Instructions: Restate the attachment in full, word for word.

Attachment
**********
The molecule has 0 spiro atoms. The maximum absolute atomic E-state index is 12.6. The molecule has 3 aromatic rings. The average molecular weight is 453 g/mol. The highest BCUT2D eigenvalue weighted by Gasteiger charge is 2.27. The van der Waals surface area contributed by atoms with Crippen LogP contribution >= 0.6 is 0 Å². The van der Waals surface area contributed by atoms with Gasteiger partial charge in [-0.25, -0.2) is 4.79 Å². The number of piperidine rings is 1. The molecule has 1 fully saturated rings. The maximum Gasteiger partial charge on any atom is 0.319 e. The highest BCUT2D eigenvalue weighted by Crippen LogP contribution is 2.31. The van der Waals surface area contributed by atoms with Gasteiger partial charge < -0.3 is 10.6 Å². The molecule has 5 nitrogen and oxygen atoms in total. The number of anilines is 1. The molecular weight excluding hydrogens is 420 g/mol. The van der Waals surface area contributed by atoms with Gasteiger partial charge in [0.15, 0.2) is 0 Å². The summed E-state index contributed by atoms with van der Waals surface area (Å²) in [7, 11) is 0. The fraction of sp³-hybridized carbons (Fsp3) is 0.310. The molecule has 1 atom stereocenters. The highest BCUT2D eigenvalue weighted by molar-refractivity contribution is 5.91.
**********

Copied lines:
The molecule has 0 spiro atoms. The maximum absolute atomic E-state index is 12.6. The molecule has 3 aromatic rings. The average molecular weight is 453 g/mol. The highest BCUT2D eigenvalue weighted by Gasteiger charge is 2.27. The van der Waals surface area contributed by atoms with Crippen LogP contribution >= 0.6 is 0 Å². The van der Waals surface area contributed by atoms with Gasteiger partial charge in [-0.25, -0.2) is 4.79 Å². The number of piperidine rings is 1. The molecule has 1 fully saturated rings. The maximum Gasteiger partial charge on any atom is 0.319 e. The highest BCUT2D eigenvalue weighted by Crippen LogP contribution is 2.31. The van der Waals surface area contributed by atoms with Gasteiger partial charge < -0.3 is 10.6 Å². The molecule has 5 nitrogen and oxygen atoms in total. The number of anilines is 1. The molecular weight excluding hydrogens is 420 g/mol. The van der Waals surface area contributed by atoms with Gasteiger partial charge in [0.15, 0.2) is 0 Å². The summed E-state index contributed by atoms with van der Waals surface area (Å²) in [7, 11) is 0. The fraction of sp³-hybridized carbons (Fsp3) is 0.310. The molecule has 1 atom stereocenters. The highest BCUT2D eigenvalue weighted by molar-refractivity contribution is 5.91.